The UK is at risk of losing its leading position in the creative industries due to Government complacency as international rivals catch up, a report has warned.
The Lords Communications and Digital Committee said the creative industries should sit at the heart of the UK’s economic growth plans, but the Government is failing to “unlock the sector’s full potential” by fixing policies “characterised by incoherence and barriers to success”.
In a report on the future of the creative industries, the committee said the sector had previously benefited from government attention, including tax relief, investment programmes, skills initiatives and pandemic recovery funds.
However, urgent action needed to be taken to ensure the UK does not fall behind international competitors in the face of rapid technological change, as the creative industries “scarcely featured” in the 2022 autumn statement, the report said.
Baroness Stowell, chairwoman of the Committee, said: “The UK’s creative industries are an economic powerhouse and have been a huge success story.
“But the fundamentals that underpin our success are changing, and rivals are catching up. The Government’s failure to grasp both the opportunities and risks is baffling.
“International competitors are championing their creative industries and seizing the opportunities of new technology. But in the UK we’re seeing muddled policies, barriers to success and indifference to the sector’s potential.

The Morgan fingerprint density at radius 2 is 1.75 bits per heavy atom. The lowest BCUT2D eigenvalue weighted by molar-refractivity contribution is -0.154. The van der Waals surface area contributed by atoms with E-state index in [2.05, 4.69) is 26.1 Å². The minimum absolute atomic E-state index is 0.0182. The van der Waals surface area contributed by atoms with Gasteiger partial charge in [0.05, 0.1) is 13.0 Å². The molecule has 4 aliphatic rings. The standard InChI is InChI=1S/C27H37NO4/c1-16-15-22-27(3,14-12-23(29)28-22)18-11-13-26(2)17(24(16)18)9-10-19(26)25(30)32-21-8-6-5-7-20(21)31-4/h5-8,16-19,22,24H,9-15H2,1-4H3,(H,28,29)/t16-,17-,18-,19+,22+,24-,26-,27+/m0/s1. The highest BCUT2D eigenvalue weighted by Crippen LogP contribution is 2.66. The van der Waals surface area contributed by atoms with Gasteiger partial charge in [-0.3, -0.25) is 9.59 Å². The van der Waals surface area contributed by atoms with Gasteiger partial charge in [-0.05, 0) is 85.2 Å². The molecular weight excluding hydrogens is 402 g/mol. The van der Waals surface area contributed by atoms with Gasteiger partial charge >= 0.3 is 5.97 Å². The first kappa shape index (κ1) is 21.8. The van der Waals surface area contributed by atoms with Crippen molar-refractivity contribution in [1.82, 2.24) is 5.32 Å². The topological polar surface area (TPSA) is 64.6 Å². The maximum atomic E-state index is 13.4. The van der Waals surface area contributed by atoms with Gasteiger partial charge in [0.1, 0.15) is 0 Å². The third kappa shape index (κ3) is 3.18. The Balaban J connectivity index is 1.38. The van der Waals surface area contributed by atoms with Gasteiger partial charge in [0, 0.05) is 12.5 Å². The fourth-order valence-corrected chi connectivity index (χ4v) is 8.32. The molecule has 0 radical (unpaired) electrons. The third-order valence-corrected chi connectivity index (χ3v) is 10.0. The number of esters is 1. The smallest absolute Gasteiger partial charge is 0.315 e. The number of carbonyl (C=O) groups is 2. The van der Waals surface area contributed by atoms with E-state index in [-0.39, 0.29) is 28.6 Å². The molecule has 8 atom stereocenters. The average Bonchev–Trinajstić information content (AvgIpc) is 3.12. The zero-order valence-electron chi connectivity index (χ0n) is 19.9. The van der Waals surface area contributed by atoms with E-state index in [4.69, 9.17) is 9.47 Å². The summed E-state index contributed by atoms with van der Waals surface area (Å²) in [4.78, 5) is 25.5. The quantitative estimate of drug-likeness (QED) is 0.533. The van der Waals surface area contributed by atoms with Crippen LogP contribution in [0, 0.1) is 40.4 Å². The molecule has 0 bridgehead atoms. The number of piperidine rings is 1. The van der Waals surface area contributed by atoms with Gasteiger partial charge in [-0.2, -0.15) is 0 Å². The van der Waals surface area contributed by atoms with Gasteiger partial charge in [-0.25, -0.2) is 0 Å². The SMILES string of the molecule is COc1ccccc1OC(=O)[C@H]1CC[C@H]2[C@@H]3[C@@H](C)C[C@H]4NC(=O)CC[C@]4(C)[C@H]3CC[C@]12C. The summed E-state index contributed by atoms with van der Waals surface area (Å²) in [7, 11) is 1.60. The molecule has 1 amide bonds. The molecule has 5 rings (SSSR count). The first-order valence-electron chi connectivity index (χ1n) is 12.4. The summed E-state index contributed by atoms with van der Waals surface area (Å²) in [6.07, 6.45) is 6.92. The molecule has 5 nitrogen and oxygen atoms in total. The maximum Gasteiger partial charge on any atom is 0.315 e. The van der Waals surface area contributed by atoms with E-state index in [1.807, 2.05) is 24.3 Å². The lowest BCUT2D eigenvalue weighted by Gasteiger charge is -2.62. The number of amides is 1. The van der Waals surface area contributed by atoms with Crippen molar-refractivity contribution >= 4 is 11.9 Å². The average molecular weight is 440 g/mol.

“We acknowledge the Government has introduced important programmes in recent years, but we are concerned past success has bred complacency.”
The report said in recent years the creative industries have delivered “more economic value than the life sciences, aerospace and automotive sectors combined.”
The inquiry was launched to identify the action required from the Government to help the creative industries thrive over the next five to 10 years.
The Department for Digital, Culture, Media and Sport (DCMS) defines creative industries as having “their origin in individual creativity, skill and talent” and includes music, gaming, film, TV, video, photography, museums and galleries.
The report set out a range of recommendations, including recognising the strength of the creative industries as an “economic powerhouse” and addressing blind spots in education such as the decline in students taking design and technology GCSE.
Baroness Stowell added: “Our report sets out some immediate challenges that the Government can address now.
“These include improving research and development tax policy to stop excluding innovation in the creative sector; abandoning plans to relax intellectual property rules which would undercut our creative businesses; making the Department for Education wake up to the reality that the future lies in blending creative and digital skills rather than perpetuating silos; and urging senior figures across Government to take the creative sector’s economic potential more seriously.”
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